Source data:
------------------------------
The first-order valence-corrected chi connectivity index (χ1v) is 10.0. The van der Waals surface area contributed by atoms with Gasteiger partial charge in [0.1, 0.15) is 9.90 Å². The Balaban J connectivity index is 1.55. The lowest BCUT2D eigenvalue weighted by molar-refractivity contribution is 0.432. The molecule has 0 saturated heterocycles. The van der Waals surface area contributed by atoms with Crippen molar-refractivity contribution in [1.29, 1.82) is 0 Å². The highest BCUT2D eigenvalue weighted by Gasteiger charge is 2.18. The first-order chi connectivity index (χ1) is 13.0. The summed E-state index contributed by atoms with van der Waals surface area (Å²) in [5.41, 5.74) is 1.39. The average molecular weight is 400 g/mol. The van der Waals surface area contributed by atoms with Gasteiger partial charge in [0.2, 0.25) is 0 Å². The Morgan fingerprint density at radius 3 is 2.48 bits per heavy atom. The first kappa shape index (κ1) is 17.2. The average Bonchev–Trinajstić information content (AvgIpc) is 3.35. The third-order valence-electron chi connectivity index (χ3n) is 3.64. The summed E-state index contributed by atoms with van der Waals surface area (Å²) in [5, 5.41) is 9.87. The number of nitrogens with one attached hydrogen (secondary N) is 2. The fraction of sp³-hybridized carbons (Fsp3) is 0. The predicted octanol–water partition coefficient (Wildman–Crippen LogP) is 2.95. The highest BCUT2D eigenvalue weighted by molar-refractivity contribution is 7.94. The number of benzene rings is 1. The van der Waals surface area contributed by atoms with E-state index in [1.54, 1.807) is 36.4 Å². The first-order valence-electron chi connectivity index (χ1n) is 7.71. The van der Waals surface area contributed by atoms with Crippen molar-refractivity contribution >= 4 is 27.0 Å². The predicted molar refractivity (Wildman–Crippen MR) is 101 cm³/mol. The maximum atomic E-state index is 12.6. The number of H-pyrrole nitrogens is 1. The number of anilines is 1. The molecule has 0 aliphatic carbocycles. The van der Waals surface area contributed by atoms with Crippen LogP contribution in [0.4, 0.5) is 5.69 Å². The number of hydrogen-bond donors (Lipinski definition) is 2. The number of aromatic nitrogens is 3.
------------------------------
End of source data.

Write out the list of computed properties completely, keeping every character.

The first-order valence-corrected chi connectivity index (χ1v) is 10.0. The van der Waals surface area contributed by atoms with Gasteiger partial charge in [0.1, 0.15) is 9.90 Å². The Balaban J connectivity index is 1.55. The lowest BCUT2D eigenvalue weighted by molar-refractivity contribution is 0.432. The molecule has 0 saturated heterocycles. The van der Waals surface area contributed by atoms with Crippen molar-refractivity contribution in [1.29, 1.82) is 0 Å². The highest BCUT2D eigenvalue weighted by Gasteiger charge is 2.18. The first-order chi connectivity index (χ1) is 13.0. The summed E-state index contributed by atoms with van der Waals surface area (Å²) in [5.41, 5.74) is 1.39. The average molecular weight is 400 g/mol. The van der Waals surface area contributed by atoms with Gasteiger partial charge in [0.2, 0.25) is 0 Å². The Morgan fingerprint density at radius 3 is 2.48 bits per heavy atom. The first kappa shape index (κ1) is 17.2. The average Bonchev–Trinajstić information content (AvgIpc) is 3.35. The third-order valence-electron chi connectivity index (χ3n) is 3.64. The summed E-state index contributed by atoms with van der Waals surface area (Å²) in [5, 5.41) is 9.87. The number of nitrogens with one attached hydrogen (secondary N) is 2. The fraction of sp³-hybridized carbons (Fsp3) is 0. The predicted octanol–water partition coefficient (Wildman–Crippen LogP) is 2.95. The highest BCUT2D eigenvalue weighted by molar-refractivity contribution is 7.94. The number of benzene rings is 1. The van der Waals surface area contributed by atoms with E-state index in [1.54, 1.807) is 36.4 Å². The first-order valence-electron chi connectivity index (χ1n) is 7.71. The van der Waals surface area contributed by atoms with Crippen molar-refractivity contribution >= 4 is 27.0 Å². The predicted molar refractivity (Wildman–Crippen MR) is 101 cm³/mol. The maximum atomic E-state index is 12.6. The number of H-pyrrole nitrogens is 1. The number of anilines is 1. The molecule has 0 aliphatic carbocycles. The van der Waals surface area contributed by atoms with Crippen LogP contribution in [0.4, 0.5) is 5.69 Å². The number of hydrogen-bond donors (Lipinski definition) is 2. The number of aromatic nitrogens is 3.